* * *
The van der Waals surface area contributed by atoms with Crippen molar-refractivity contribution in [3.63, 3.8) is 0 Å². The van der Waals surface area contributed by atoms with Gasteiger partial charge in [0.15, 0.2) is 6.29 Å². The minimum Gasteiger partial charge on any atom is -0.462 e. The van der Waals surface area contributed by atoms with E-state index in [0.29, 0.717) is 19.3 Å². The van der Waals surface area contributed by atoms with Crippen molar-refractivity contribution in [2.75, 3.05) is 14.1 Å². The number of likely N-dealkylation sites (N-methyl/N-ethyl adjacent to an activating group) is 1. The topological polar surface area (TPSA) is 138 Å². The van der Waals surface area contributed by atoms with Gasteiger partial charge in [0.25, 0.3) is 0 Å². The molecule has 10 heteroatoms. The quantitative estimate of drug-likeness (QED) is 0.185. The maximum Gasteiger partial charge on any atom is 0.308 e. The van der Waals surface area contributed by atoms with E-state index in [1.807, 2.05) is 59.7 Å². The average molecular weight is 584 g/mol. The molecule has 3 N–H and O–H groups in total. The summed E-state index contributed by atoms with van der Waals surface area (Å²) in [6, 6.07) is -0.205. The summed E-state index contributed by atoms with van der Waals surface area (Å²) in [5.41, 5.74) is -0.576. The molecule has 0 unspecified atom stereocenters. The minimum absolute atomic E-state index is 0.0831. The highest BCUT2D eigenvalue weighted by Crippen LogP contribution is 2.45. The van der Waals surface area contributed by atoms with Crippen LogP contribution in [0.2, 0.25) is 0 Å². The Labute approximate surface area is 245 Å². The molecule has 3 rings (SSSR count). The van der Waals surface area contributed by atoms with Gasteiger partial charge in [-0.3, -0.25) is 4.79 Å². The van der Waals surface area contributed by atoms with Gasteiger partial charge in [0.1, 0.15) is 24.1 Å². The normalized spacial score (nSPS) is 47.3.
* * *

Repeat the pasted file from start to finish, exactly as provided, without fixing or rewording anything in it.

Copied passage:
The van der Waals surface area contributed by atoms with Crippen molar-refractivity contribution in [3.63, 3.8) is 0 Å². The van der Waals surface area contributed by atoms with Gasteiger partial charge in [0.15, 0.2) is 6.29 Å². The minimum Gasteiger partial charge on any atom is -0.462 e. The van der Waals surface area contributed by atoms with E-state index in [0.29, 0.717) is 19.3 Å². The van der Waals surface area contributed by atoms with Crippen molar-refractivity contribution in [2.75, 3.05) is 14.1 Å². The number of likely N-dealkylation sites (N-methyl/N-ethyl adjacent to an activating group) is 1. The topological polar surface area (TPSA) is 138 Å². The van der Waals surface area contributed by atoms with Gasteiger partial charge in [0.25, 0.3) is 0 Å². The molecule has 10 heteroatoms. The quantitative estimate of drug-likeness (QED) is 0.185. The maximum Gasteiger partial charge on any atom is 0.308 e. The van der Waals surface area contributed by atoms with E-state index in [1.807, 2.05) is 59.7 Å². The average molecular weight is 584 g/mol. The molecule has 3 N–H and O–H groups in total. The summed E-state index contributed by atoms with van der Waals surface area (Å²) in [6, 6.07) is -0.205. The summed E-state index contributed by atoms with van der Waals surface area (Å²) in [5.41, 5.74) is -0.576. The molecule has 0 unspecified atom stereocenters. The minimum absolute atomic E-state index is 0.0831. The highest BCUT2D eigenvalue weighted by Crippen LogP contribution is 2.45. The van der Waals surface area contributed by atoms with Crippen LogP contribution in [0.2, 0.25) is 0 Å². The Labute approximate surface area is 245 Å². The molecule has 3 rings (SSSR count). The van der Waals surface area contributed by atoms with Gasteiger partial charge in [-0.3, -0.25) is 4.79 Å². The van der Waals surface area contributed by atoms with Gasteiger partial charge in [0.1, 0.15) is 24.1 Å². The normalized spacial score (nSPS) is 47.3.